Aug 29, 2014 John rated it 4 of 5 stars
Shelves: noir
“All of these were things I had once hoped to bury, but now I realized the folly of it. Because there is always one more thing to bury. We are never done…”

I got into Hard Case Crime a couple years ago and every book I have read of the series thus far has been engaging, fun, and worth the lucre. That said, Domenic Stansberry’s The Confession is a stand-out page-turner. Main character Jake Danser is, like most other people I know named “Jake,” a complete dick. He cheats on his wife. He is obsessed
Although it becomes pretty clear very early on just where this story is going to go, it's still a pleasure to watch Stansberry dance his tricky narrative tightrope with such adroitness. But I think what really makes this novel is the beautiful writing. Rich, oddly cadenced prose, and a sumptuous evocation of place––in this instance, Marin County and environs. A fine job, and I will be looking up Stansberry's other books.
My travels through the Hard Case Crime library continue with book #6, The Confession by Domenic Stansberry. I’ve never heard of the author, but the premise sounded somewhat interesting. Jake Danser is a criminal psychologist who suffers from some weird black out disease. He loses time. He gets set up for a murder and chaos ensues. But maybe he really did commit the murder?

Sounds cool right? Well, it could have been, but it wasn’t. See, the book is told from Jake’s perspective and it’s kind of ha
James  W. Powell
I enjoyed reading The Confession, which is a solid murder mystery novel. However, Stansberry does such a great job of balancing the mystery of whether or not the narrator is innocent or guilty that, in the end, I don't think I would've been satisfied with either option. At one moment it's obvious he's the killer, and at the next I assume that certain comments are red herrings, meant to distract us from the truth. The ending works on several levels, but unfortunately, I wasn't satisfied.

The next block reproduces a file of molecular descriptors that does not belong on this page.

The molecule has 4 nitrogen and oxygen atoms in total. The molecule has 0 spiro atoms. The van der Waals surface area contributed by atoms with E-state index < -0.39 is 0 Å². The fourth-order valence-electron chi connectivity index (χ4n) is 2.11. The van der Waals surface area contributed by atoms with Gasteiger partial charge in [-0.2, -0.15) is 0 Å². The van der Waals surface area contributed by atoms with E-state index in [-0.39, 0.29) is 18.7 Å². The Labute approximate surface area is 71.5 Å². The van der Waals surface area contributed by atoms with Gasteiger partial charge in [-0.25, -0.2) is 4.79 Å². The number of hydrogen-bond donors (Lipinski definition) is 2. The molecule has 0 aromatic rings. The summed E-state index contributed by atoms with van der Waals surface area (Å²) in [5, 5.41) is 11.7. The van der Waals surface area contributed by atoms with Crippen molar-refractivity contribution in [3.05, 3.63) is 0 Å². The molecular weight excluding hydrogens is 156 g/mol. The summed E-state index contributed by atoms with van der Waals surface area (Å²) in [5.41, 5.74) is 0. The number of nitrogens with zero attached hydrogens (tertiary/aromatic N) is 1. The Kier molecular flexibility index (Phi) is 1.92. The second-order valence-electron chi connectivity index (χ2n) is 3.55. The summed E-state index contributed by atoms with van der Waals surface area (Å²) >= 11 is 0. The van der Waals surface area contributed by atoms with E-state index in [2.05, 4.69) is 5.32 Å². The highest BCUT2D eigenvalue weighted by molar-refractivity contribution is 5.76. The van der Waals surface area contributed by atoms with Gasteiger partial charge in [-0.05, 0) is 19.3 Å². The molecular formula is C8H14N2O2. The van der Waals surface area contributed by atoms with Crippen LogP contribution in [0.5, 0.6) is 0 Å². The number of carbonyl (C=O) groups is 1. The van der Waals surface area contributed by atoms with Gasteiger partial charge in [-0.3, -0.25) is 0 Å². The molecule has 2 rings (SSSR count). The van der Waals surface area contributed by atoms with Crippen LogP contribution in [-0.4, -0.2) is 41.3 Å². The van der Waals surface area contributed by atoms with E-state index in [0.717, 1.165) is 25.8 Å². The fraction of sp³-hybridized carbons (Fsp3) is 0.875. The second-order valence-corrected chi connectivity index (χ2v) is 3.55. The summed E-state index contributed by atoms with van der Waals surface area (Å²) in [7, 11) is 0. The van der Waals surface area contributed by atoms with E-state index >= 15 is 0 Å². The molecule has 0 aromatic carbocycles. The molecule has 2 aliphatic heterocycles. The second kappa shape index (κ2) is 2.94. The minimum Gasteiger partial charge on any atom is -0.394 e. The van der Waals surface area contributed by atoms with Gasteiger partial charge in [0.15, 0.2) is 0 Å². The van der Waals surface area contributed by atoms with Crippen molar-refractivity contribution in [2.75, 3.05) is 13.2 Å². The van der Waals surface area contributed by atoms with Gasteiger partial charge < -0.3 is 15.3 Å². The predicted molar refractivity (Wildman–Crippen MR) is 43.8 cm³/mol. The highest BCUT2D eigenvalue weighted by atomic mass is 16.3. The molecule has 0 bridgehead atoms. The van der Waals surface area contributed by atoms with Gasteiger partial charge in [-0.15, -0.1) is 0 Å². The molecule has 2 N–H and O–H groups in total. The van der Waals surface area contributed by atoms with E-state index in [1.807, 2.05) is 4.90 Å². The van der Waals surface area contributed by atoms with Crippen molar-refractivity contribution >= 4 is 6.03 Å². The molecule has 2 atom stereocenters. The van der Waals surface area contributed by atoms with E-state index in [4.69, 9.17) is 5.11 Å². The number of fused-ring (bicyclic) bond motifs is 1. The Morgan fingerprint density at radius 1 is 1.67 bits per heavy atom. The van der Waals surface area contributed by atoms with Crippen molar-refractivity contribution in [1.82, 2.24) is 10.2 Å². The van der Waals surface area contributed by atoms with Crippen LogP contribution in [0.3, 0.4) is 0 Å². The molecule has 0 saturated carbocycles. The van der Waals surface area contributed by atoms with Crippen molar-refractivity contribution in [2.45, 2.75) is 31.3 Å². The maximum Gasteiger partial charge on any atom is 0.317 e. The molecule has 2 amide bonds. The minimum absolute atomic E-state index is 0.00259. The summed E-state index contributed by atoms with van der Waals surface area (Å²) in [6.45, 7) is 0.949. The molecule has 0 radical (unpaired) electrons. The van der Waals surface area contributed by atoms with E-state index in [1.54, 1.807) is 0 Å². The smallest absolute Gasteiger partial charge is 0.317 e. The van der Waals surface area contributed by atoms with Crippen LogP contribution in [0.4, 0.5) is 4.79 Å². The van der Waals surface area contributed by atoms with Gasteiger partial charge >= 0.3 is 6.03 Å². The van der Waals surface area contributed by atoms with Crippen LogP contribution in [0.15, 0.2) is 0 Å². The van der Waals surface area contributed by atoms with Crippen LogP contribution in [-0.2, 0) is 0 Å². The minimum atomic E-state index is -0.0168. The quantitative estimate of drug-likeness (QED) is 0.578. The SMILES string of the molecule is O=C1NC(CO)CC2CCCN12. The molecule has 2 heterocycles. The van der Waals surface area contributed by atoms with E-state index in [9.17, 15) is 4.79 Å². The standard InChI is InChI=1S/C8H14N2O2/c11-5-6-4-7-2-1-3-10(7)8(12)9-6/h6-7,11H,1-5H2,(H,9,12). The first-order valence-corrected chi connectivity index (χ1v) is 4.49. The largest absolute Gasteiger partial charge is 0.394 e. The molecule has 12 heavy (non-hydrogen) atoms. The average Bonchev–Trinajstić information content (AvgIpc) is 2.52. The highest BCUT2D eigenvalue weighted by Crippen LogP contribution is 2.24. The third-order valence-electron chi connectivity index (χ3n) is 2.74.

Jordan McPeek
I love first person books, fiction or non-fiction. They're usually so engaging, like this one. What I don't usually like is psychological books. More plot, less character, I say. But this one got me past all that. It was fascinating to follow this character into his world, his very subjective world, and see where he goes. Such a strong sense of how he sees things so differently from others in the world around him, as if he's floating through life in a heavily insulated bubble full of mirrors and ...more
Will Ezell
Great noir atmosphere - characters. I had to double check the publish date - it felt like I was reading a book published in the 50's. Unfortunately devoid of surprise with a predictable outcome.
Michael Mcqueen
I have read the Hard Case Crime books in order thus far, with this being #6.

This one is much different from the others, mainly because it is much slower paced, and the action is limited. Much deeper on a psychological level than the others, and I suppose that is why I was more disappointed with this one than most of the others.

The novel is fine as far as it goes, but it really doesn't seem to fit in with the "pulp fiction", or crime noir genre.

Not a bad book, but I don't really believe it fits
Claudette Gabbs
well...that was unexpected
Nov 06, 2008 Erik rated it 3 of 5 stars
Recommends it for: Hard Case crime fans
This is the third book I've read from the Hard Case catalog and while I enjoyed it... I didn't like it nearly as much as the previous two (Colorado Kid and Touch of Death). It was however a great vacation read, so it didn't disappoint. What this story lacked wasn't that it didn't grab my attention or the style was disagreeable, but I really didn't care for the main character. It's a nitpicky and subjective point, but my feeling nevertheless.